Your throat is sore and you can't make a sound. You've got laryngitis–an inflammation of the larynx (voice box), the part of the windpipe that houses your vocal cords.

 

Normally, the vocal cords open and shut when you speak. When they swell, they vibrate differently, which causes hoarseness.

What causes laryngitis?

Along with overusing your voice, laryngitis can be caused by colds and other viral infections, smoking, allergies or a sinus infection, exposure to irritants such as dust or fumes, and some medical conditions such as bronchitis and heartburn.

There are plenty of treatments and remedies to relieve the symptoms of laryngitis. But whatever you do, resist the urge to cough or clear your throat. Either can damage your vocal cords. Try to suppress the feeling by sipping water or simply swallowing.

Severe laryngitis

Usually laryngitis isn't serious and you'll have your voice back in a few days. But if you're still hoarse after 4 or 5 days, let your doctor know.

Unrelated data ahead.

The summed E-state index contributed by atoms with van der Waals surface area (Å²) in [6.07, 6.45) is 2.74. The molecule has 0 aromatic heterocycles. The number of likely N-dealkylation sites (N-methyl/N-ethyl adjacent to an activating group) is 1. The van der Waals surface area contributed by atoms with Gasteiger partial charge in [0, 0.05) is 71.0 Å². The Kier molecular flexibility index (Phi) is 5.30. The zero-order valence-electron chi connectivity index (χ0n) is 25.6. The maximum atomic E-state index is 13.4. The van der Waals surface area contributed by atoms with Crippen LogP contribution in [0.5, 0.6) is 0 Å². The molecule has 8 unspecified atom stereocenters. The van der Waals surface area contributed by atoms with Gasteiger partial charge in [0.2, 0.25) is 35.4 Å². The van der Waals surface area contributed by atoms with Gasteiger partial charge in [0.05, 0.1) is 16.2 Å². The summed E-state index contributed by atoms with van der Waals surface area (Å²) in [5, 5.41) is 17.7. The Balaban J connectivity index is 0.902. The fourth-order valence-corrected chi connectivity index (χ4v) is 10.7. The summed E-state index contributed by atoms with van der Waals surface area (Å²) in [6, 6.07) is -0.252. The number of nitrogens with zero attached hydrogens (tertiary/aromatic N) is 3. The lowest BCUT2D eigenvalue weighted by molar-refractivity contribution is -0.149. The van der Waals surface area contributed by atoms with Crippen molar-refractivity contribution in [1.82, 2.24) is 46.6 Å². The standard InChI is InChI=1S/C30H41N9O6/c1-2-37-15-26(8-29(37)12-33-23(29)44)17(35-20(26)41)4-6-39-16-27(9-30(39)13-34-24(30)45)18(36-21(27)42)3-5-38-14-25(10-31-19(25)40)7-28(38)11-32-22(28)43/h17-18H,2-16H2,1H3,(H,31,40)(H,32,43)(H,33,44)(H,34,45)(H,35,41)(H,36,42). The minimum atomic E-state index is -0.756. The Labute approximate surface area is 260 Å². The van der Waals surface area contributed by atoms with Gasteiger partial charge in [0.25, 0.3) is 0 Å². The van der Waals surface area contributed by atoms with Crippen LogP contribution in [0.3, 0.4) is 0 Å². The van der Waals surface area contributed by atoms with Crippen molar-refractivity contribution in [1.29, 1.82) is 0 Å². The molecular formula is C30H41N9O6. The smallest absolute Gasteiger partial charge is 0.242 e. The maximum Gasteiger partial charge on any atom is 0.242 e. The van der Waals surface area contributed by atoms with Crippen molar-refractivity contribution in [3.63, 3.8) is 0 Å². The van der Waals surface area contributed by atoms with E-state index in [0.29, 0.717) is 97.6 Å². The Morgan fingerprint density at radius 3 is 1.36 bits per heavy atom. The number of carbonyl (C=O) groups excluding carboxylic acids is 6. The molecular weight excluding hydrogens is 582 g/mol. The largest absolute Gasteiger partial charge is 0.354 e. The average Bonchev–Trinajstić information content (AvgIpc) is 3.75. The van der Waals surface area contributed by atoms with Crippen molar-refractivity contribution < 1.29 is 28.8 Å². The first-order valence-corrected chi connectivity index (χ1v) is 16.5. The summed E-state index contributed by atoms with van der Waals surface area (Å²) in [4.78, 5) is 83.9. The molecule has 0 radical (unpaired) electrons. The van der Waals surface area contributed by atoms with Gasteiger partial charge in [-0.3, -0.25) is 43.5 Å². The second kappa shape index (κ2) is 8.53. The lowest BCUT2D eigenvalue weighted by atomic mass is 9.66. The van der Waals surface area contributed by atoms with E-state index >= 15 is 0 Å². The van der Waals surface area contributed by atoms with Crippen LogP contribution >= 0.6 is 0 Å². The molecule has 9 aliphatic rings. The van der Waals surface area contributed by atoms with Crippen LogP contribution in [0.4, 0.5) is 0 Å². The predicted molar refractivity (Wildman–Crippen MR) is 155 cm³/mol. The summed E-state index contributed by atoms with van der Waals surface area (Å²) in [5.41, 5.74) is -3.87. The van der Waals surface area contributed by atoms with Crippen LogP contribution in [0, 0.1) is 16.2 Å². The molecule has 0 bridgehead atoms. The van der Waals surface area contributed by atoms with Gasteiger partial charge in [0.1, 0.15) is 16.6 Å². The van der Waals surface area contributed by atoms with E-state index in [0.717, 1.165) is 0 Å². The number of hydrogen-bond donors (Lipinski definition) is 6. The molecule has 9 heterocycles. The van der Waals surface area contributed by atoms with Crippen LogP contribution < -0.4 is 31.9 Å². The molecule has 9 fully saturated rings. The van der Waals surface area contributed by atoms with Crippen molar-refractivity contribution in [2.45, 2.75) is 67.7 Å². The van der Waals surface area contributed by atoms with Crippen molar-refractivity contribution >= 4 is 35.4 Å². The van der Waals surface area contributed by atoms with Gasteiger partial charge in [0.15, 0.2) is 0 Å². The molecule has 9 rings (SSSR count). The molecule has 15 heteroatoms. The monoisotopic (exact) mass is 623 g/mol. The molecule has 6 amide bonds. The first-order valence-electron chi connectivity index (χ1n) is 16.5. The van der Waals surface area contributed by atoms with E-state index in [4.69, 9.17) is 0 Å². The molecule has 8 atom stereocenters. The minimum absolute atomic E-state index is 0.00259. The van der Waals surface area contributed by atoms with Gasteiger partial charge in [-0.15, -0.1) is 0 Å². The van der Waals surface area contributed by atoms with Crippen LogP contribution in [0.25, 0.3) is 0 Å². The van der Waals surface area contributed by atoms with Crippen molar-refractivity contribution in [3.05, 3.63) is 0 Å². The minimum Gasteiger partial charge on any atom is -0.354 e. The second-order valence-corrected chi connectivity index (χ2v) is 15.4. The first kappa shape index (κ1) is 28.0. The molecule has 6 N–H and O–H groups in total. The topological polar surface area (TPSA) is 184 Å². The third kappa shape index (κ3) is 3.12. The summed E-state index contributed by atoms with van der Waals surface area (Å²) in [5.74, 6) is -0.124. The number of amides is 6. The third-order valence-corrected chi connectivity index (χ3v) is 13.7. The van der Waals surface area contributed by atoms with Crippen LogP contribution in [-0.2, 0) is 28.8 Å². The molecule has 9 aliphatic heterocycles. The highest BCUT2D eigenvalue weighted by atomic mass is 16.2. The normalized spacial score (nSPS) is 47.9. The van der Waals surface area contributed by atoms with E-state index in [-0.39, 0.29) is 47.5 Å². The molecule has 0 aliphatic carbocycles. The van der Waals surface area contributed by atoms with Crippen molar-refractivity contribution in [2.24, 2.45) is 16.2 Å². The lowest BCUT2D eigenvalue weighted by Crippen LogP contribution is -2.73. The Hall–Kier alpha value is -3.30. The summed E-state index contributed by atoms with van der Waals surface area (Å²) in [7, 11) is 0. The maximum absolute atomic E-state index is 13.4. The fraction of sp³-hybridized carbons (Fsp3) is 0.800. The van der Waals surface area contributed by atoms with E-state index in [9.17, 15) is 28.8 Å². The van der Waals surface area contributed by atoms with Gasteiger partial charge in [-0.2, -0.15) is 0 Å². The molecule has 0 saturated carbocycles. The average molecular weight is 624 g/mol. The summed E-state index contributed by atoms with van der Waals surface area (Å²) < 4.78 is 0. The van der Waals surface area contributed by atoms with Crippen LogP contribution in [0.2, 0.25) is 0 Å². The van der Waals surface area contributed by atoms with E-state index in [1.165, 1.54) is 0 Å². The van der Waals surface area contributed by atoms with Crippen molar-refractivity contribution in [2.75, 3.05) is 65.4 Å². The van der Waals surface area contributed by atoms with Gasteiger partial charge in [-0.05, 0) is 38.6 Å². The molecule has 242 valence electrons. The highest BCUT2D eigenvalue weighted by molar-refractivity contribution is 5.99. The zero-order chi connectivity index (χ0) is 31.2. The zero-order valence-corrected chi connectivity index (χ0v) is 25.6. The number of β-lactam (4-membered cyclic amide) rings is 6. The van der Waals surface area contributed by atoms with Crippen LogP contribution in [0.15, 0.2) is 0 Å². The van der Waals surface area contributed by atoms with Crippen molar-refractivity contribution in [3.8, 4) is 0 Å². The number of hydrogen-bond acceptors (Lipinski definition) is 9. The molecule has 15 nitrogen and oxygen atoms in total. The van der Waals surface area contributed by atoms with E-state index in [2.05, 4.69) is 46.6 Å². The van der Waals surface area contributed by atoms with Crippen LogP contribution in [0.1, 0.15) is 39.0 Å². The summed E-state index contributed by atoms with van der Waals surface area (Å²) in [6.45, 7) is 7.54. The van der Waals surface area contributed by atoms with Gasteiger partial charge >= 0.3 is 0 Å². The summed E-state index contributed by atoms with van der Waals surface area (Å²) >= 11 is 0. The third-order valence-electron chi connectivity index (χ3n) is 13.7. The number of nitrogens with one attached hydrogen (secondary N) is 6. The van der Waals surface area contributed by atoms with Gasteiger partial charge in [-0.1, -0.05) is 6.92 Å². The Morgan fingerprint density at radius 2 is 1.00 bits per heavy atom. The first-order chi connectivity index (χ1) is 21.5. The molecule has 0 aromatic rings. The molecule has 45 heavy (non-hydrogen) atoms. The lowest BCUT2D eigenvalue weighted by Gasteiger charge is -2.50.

Persistent, unexplained hoarseness needs evaluation, especially if you smoke. It can be a sign of cancer. Also see your doctor if you're coughing up blood or wheezing, or if your laryngitis is accompanied by pain so severe that you have trouble swallowing your saliva. The upper part of your larynx may be swelling so much that it could block your breathing passages and become life threatening.

 

 

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